Suddenly the shark relented.  It eased its grip on me.  It only took the one bite  before releasing me and swimming off.  After the lightning fast attack, I was still whole, intact–arms, legs, torso– and I was able to swim back to shore unassisted. 

I slowly moved my hand in front of my diving mask to examine the middle finger where the shark had bitten me on the knuckle.  The skin was unbroken, unbruised,  unmarked,  about  what one would expect after being  bitten by a baby shark about a foot long which I had wakened from its slumber by tweaking its tail.  In an angry hissy fit the little beast  had turned on me and bitten my finger.

Was I attacked by a shark?  Yes.  Did it bite me? Yes.  Did I feel the pressure of the bite? Yes. Could I swim back to shore unassisted?  Of course.    Was the shark big or dangerous and did it bite me anywhere other than my finger?  No to all three questions.  I never said those things.  I told the absolute  literal truth in this story; but my intent was to make the reader think I had survived a near-death experience after being savaged by a massive great white.  Telling lies by speaking absolute literal  truth must be some sort of a pinnacle of human creativity.

We who self-identify as followers of Jesus must learn to tell the truth without misleading.  We who are macro Christians and who believe we have a role to play in making the world a better place today as well as into the future,  need to be very sure that what we tell people is accurate,  understandable and clear enough that it will help them find a better life through following Jesus.  Tricking someone into following Jesus through misrepresentation, manipulative content selection, exaggeration,  or  by making extra-biblical promises is not something we should be doing.  Neither must we bore or insult people with memorized, flow-chart-style,  prepackaged gospel presentations in which  we tell them what others have told us we should tell them.  To categorize people this way insults individuality, morphs them into targets, and  makes them feel like  a  cookie cutter product.    We want our words about Jesus to be exciting, personal and promising;  and they must also be true in both content and intent.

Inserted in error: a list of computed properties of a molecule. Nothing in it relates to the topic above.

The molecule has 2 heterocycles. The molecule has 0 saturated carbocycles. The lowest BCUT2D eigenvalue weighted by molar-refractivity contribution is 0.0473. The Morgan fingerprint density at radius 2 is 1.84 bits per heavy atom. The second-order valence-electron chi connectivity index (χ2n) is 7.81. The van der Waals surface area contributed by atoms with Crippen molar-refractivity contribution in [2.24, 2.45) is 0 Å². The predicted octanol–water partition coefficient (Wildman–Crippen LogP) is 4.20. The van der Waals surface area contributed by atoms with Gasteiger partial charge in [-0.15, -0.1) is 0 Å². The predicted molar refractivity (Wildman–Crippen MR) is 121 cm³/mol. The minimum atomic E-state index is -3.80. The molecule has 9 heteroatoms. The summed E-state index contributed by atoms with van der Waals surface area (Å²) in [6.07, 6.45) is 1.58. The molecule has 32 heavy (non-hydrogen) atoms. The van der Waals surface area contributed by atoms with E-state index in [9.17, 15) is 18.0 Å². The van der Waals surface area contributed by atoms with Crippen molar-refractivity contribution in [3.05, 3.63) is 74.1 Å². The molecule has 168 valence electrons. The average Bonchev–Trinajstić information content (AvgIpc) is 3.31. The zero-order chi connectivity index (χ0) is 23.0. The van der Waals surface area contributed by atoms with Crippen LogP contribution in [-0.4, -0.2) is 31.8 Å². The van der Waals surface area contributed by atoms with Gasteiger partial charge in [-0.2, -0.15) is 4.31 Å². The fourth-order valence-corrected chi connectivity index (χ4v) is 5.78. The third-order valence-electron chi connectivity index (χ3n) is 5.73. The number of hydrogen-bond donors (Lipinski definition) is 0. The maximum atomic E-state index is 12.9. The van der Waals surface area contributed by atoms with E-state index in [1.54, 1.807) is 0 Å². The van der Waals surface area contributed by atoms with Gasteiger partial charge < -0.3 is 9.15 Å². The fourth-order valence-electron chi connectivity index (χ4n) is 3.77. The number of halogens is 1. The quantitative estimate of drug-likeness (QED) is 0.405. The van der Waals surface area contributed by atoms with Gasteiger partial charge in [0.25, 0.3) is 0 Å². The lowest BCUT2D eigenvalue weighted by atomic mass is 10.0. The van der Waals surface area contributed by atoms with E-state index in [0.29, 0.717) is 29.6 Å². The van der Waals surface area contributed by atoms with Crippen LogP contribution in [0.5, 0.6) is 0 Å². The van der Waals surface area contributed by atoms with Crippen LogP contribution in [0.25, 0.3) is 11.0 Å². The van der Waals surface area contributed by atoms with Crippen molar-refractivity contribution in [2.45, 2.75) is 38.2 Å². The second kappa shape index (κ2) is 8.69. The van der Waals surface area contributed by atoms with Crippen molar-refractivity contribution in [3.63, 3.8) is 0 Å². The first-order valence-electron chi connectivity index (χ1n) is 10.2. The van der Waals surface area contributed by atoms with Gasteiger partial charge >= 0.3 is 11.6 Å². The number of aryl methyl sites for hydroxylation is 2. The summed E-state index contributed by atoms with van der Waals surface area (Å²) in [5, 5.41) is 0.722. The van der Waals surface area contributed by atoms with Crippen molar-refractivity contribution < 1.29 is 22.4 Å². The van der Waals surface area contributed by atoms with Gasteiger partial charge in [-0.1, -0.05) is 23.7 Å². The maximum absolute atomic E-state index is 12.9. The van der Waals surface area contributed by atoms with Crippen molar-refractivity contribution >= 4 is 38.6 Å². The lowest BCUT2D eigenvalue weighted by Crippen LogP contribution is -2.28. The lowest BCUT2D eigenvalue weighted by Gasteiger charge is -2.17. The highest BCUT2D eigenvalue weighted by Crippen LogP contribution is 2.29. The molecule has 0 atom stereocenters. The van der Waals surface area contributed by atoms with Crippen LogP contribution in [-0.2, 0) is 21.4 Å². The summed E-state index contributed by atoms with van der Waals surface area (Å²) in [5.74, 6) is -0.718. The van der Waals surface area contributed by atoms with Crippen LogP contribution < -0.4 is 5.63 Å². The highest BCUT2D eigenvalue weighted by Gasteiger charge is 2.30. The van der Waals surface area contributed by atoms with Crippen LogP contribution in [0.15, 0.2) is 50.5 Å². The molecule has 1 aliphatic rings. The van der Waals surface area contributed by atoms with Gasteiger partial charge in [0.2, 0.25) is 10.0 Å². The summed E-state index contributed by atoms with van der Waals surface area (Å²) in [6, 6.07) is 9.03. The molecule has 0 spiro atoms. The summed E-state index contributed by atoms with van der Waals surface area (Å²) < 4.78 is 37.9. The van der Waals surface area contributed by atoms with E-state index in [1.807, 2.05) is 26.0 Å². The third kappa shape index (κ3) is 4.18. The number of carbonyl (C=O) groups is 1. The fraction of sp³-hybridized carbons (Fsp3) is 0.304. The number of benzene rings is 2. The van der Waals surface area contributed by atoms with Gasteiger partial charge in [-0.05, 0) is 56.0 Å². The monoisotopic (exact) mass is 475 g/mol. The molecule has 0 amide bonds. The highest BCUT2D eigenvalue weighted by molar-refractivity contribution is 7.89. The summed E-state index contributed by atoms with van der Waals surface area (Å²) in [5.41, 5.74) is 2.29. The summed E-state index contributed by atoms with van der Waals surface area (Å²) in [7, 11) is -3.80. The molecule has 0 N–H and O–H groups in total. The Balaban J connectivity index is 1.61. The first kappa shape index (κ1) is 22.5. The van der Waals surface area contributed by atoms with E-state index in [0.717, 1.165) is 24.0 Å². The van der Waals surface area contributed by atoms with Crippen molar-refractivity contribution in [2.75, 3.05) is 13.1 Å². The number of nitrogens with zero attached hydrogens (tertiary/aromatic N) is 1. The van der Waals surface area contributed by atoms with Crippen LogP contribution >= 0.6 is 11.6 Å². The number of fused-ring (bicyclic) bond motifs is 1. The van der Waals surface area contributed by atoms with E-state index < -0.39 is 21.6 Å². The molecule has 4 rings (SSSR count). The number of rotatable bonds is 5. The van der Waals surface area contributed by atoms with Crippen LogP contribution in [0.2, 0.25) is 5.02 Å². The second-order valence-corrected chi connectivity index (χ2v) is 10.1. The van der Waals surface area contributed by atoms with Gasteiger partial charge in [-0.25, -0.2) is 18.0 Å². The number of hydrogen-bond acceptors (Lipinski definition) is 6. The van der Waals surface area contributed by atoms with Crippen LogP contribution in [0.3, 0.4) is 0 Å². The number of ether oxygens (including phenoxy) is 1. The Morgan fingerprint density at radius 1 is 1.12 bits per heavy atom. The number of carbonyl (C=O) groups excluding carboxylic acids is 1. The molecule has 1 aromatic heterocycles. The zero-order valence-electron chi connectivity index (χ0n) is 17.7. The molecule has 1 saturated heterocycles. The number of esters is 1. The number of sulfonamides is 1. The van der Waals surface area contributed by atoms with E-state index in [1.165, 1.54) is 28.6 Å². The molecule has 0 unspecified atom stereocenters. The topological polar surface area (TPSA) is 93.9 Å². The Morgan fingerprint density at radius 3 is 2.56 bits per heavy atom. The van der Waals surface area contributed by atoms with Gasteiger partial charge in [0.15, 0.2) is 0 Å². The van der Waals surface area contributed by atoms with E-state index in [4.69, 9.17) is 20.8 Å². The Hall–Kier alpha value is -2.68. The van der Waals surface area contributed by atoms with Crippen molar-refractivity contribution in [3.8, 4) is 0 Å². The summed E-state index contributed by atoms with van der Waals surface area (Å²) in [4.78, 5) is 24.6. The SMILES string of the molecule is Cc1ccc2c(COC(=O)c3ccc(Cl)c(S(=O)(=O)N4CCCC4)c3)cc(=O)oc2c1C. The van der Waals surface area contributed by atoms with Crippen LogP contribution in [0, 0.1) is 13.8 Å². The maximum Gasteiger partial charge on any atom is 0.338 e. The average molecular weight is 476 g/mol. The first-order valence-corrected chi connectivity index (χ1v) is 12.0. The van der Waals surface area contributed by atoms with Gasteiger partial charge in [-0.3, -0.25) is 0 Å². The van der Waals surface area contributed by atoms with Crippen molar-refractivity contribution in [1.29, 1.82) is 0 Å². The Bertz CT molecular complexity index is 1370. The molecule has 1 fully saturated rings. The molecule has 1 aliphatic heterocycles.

One day, as I was hiking along a dark , Tarzan-worthy  trail in the jungles of Venezuela where I grew up,  a snake, a deadly pit viper . . .